Fast and Efficient Fluorescence Decay Acquisition

The rapid and efficient collection of photons emanating from the fluorescence emission of a sample is a goal of fluorescence lifetime spectroscopy using time-correlated single-photon counting (TCSPC). Historically, TCSPC was considered to be a highly sensitive method for fluorescence lifetime determination but often requires long data acquisition times. This aspect was mainly related to source technology (repetition rate limitations) and the 2% start to stop ratio restriction.

With the improvement in excitation source technology and repetition rates increasing from kHz to several MHz, the dead time of the timing electronics has become significant. The ability to acquire data rapidly and efficiently is demonstrated by the coupling of a high repetition rate (up to 100MHz) DeltaDiode lasers with low dead time data acquisition electronics, FluoroHub and DeltaHub.

TCSPC Data Acquisition

Schematic representation of time-correlated single-photon counting (TCSPC) is shown in Figure 1. The key determining factors in relation to the time resolution are the optical pulse width and the transit time spread of the detector. The timing electronics are also influential and their dead time affects the efficiency of the data collection process.

Schematic representation of a TCSPC set up

Figure 1. Schematic representation of a TCSPC set up

The advent of high repetition excitation sources implies that the processing speed of the timing electronics is presently critical for quick and efficient data collection. The ability of sources such as the DeltaDiode to operate up to 100MHz requires the timing electronics to be capable of accepting pulses separated by 10ns. This implies that the dead time must be similar and which had not been the case traditionally.

Newer electronics, such as the DeltaHub and FluoroHub-B are examples of units with very short dead time (<10ns). Figure 2 shows the difference in efficiency of converting a “stop” photon into a histogram point for different count (stop) rates with an excitation rate of 5MHz.

Difference in converting a stop event into a histogram count, between a traditional time to amplitude converter based electronics and a DeltaHub.

Figure 2. Difference in converting a stop event into a histogram count, between a traditional time to amplitude converter based electronics and a DeltaHub.

It can be seen from this figure that at lower stop rates the two systems are very similar, but at higher rates the traditional system is less efficient which relates to its longer dead time.

Efficient Data Acquisition with 100MHz Excitation Rate

Fluorescence lifetime imaging is a possible application where a rapid and efficient data acquisition is required. This enables imaging to be performed on samples that may move position (eg cells in solution) and where photo- bleaching may be an issue. In this application, data is not taken to such a high a precision as with cuvette based measurements. Presently the longest life time that can be measured at this rate is less than 2ns in order to avoid re-excitation of the sample before it has fully decayed.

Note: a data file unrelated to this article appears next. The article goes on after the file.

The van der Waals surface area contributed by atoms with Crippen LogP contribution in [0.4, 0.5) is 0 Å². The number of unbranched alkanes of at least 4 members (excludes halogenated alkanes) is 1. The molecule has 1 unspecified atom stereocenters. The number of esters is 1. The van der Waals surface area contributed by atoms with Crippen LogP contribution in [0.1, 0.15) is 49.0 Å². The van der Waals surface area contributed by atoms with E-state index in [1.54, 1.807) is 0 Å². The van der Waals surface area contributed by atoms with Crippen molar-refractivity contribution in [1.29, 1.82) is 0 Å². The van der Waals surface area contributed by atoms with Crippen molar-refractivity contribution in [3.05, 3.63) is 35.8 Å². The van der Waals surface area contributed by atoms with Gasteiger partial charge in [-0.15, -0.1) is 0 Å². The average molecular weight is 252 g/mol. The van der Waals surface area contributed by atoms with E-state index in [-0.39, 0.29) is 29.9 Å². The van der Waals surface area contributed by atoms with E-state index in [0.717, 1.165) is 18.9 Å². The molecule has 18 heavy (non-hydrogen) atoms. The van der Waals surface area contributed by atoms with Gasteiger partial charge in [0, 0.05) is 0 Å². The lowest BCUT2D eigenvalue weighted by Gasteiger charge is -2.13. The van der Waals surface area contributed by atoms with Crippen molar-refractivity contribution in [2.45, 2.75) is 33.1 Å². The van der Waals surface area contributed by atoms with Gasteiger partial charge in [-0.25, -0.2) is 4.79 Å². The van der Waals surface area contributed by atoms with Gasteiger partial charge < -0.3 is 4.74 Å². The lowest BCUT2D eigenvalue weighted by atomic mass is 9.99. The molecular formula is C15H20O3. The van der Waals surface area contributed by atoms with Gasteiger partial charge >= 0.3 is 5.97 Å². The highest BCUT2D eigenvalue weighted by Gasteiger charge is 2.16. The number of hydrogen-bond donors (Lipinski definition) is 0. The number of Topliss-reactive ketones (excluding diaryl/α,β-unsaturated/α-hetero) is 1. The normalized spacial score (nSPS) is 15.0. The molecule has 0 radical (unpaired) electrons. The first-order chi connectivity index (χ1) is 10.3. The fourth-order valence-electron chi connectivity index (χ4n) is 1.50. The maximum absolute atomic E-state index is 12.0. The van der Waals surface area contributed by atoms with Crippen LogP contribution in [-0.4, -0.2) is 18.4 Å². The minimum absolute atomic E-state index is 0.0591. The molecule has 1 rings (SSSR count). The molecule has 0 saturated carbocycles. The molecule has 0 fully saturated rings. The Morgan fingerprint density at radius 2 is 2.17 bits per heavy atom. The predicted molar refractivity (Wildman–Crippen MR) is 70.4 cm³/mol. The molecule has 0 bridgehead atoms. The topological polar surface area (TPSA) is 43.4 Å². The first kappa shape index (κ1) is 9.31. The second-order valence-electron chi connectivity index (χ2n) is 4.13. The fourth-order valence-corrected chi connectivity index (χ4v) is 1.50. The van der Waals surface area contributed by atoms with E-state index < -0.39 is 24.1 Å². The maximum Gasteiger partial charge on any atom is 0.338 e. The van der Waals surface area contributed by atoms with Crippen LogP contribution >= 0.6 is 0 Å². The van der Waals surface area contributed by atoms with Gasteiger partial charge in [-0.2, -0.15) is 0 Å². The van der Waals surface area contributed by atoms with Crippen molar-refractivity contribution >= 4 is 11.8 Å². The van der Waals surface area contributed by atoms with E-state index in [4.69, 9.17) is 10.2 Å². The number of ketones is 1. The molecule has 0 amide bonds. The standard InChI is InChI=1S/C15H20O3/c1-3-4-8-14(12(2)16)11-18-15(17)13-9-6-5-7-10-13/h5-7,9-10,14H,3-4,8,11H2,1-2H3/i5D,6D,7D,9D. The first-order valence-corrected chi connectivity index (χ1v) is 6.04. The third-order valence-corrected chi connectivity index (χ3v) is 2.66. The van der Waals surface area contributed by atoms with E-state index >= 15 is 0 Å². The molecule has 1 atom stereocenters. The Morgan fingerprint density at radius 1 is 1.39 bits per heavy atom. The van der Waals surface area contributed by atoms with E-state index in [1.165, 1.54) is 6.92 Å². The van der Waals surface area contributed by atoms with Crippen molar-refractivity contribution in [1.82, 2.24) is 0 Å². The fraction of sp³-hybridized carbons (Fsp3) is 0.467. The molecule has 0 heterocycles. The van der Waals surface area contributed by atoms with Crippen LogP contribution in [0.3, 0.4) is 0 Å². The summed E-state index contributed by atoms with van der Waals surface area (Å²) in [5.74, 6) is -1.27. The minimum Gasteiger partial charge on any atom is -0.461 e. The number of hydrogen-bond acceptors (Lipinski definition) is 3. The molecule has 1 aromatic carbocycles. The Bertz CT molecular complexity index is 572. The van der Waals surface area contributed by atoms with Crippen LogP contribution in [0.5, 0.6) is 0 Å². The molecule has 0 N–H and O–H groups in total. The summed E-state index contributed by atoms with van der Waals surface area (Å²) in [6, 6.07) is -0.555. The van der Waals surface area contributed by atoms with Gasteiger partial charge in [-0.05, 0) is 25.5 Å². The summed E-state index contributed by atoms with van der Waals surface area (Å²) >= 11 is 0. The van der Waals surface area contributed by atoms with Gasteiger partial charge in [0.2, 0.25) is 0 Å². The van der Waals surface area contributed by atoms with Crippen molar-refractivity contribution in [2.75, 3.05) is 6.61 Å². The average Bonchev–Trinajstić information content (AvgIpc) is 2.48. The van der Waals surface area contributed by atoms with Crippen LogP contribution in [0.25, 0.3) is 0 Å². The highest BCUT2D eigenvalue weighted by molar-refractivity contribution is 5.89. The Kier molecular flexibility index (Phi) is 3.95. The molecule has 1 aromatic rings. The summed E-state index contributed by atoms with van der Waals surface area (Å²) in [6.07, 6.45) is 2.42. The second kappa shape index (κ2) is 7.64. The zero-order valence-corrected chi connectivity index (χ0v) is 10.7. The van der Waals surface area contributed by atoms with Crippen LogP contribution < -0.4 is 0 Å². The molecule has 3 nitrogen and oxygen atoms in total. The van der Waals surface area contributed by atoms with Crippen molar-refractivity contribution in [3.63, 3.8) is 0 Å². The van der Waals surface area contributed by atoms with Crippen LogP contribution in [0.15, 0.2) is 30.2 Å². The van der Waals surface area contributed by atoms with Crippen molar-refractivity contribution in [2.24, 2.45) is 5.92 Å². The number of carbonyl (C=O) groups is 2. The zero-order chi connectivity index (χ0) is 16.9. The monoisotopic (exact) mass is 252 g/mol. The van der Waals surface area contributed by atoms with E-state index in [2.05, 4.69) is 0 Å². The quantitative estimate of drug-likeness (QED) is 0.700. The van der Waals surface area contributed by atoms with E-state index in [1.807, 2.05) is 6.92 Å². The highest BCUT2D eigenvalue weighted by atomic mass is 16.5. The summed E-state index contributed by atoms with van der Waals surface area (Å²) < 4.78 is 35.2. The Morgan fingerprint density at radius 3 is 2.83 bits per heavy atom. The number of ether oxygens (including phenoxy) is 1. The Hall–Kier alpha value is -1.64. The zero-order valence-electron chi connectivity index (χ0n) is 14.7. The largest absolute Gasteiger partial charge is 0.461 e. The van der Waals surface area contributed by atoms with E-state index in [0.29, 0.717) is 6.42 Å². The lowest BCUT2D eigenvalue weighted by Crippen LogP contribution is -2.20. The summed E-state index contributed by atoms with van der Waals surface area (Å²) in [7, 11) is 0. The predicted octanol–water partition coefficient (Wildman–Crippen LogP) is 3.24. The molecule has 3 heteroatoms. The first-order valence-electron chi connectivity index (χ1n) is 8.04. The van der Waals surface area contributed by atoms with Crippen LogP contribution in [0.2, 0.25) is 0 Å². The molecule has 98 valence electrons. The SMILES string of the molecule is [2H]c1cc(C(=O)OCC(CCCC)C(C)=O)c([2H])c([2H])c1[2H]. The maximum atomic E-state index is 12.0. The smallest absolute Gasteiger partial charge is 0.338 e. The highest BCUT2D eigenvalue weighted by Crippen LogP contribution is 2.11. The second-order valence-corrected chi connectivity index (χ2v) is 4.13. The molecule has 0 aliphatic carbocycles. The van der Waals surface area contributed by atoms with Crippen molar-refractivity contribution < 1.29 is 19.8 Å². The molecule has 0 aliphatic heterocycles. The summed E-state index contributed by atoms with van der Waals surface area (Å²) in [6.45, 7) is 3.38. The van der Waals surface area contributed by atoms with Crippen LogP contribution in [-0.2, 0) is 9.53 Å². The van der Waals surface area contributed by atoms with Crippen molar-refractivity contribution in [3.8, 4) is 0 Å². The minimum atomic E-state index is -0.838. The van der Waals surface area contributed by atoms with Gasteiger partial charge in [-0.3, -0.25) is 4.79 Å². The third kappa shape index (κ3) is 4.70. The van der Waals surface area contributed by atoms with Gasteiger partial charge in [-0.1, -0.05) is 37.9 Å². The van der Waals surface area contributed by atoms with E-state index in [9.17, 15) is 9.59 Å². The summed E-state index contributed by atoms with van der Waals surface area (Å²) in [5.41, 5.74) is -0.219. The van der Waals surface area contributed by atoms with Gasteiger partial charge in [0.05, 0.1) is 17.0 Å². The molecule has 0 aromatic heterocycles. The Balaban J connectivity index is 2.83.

As a model system, a dye with a lifetime of approximately 380ps was chosen and the effect of different count rates on the detector ascertained for different collection times. The outcome, along with the recovered lifetime values is shown in Figure 3, with an excitation rate of 100MHz.

Effect of collection rate and time on the number of counts obtained and the lifetime (inset). Linear fits are shown for the data points

Figure 3. Effect of collection rate and time on the number of counts obtained and the lifetime (inset). Linear fits are shown for the data points

It can be seen that within error limits the lifetime value is the same in all cases. It is hence observed that under these conditions for this sample, the influence of pulse pile up is negligible. The linearity also shows that the collection process is efficient.

Considering the fact that around 200 counts are required to fit a monoexponential decay within a 10% error then it can be estimated that a data collection time of 60µs should be sufficient to model a single exponential decay. For verifying this, decay was measured as seen in Figure 4.

The lifetime is determined using reconvolution analysis and found to be in agreement with the other measurements. This is an example of an extremely rapid TCSPC acquisition and demonstrates the ability of the technique to follow short dynamic processes.

Fluorescence decay measured in 60μs, along with instrumental response and fitted function. The weighted residuals are also given. The recovered lifetime was 366ps.

Figure 4. Fluorescence decay measured in 60μs, along with instrumental response and fitted function. The weighted residuals are also given. The recovered lifetime was 366ps.

Conclusion

The combination of a high repetition excitation source combined with low dead time electronics enables the fast and efficient collection of time-resolved fluorescence data. This can be important in the area of microscopy and where fast dynamic processes need to be studied. T

The results shown in this note acknowledge the following paper,D. McLoskey, D. Campbell, A. Allison and G. Hungerford, 2011. Fast time-correlated single-photon counting fluorescence lifetime acquisition using a 100 MHz semiconductor excitation source. Meas. Sci. Technol. 22, 067001.

This information has been sourced, reviewed and adapted from materials provided by HORIBA Scientific.

For more information on this source, please visit HORIBA Scientific.

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